Vetstreet Newsflash – Thursday, September 15

Here’s a roundup of some of the more interesting and informative stories we've found on the web today including our own adult dog adoption guide and a new Rin Tin Tin read.


Scientists Discover That Humans Are Hardwired to Love Pets, ABC News

Researchers at the California Institute of Technology and the University of California, Los Angeles have found a link between the human mind and affection for animals. After measuring the brain activity of 41 subjects, the scientists surmised that the amygdala — the part of the brain responsible for emotional reactions — turned highly active when participants looked at photos of furry creatures.

A New Book About Hollywood Star Rin Tin Tin Hits Stores, New York Times

In this New York Times interview, novelist Susan Orlean discusses her latest work, a biography about Tinseltown’s most famous German Shepherd, Rin Tin Tin. It’s the ultimate rags-to-riches story: After he was found wandering a French battlefield following World War II, Rin Tin Tin made his way to the United States — and silver screen stardom.

A Primer on Common Household Pet Hazards, Vetstreet

Most dog owners know how dangerous it is for a canine to consume chocolate, but there are plenty of other seemingly benign items at home that can be equally harmful to animals, such as raisins, macadamia nuts and avocados. Our comprehensive list features not only foods, chemicals and plants that are not pet friendly, but it also covers what you should do if your pet has ingested something toxic.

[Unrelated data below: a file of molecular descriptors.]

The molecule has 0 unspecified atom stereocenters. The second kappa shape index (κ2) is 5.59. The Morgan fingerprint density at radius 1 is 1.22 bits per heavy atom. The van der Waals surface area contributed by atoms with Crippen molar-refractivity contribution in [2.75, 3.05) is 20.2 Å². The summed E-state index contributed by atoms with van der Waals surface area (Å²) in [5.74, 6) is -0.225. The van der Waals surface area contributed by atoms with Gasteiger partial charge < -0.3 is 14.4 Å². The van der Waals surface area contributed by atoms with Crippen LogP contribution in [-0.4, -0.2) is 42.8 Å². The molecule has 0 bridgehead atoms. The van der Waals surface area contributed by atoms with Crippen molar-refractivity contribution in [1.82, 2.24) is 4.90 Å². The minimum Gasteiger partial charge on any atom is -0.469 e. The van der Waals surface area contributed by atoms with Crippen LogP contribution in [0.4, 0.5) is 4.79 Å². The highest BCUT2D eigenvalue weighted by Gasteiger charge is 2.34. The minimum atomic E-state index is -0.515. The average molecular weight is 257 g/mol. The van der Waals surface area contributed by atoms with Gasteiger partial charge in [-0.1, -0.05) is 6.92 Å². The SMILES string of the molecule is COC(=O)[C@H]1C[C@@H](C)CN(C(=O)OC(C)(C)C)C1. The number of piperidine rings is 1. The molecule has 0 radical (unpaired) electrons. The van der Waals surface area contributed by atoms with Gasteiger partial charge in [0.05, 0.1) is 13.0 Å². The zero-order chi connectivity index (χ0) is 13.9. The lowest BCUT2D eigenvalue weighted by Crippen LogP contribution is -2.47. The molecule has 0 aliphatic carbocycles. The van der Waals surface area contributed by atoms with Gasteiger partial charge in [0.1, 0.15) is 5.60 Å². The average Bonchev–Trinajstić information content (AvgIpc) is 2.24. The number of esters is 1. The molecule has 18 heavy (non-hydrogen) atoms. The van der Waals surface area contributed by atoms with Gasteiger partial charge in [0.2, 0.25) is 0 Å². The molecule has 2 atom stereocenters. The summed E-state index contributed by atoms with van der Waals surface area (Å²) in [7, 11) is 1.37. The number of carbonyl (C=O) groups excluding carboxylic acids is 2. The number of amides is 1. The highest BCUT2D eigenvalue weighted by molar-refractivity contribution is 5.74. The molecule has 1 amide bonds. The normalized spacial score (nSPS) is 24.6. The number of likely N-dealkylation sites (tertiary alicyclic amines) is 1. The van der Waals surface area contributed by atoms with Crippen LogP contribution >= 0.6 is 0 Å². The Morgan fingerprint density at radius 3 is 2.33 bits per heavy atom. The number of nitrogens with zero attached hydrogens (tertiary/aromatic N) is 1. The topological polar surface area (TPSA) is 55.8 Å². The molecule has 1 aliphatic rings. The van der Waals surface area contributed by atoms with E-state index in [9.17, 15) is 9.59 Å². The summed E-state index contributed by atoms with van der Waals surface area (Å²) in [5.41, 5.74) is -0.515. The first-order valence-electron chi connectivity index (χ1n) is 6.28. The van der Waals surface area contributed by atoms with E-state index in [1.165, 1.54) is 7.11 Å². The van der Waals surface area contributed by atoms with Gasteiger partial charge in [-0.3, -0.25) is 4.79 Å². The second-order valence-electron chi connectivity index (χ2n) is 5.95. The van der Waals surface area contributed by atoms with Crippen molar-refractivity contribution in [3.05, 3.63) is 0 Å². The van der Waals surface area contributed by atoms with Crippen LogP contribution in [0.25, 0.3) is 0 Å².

How to Safeguard Against Pet Kidnapping, Chicago Tribune

Pet theft is on the upswing. According to the American Kennel Club, animal abductions have increased 32 percent this year. In this article, safety expert Ines de Pablo suggest some simple steps owners can take to protect their pets from this multimillion dollar racket — like microchipping all animals and never leaving your pup unattended outside a shop or cafe.

A Golden Retriever Puts on Her Own Seatbelt, Funny Animal Videos

The dog in this video is obviously a stickler for safety: When it’s time to go for a ride, she does her best to buckle up in the back of the car.

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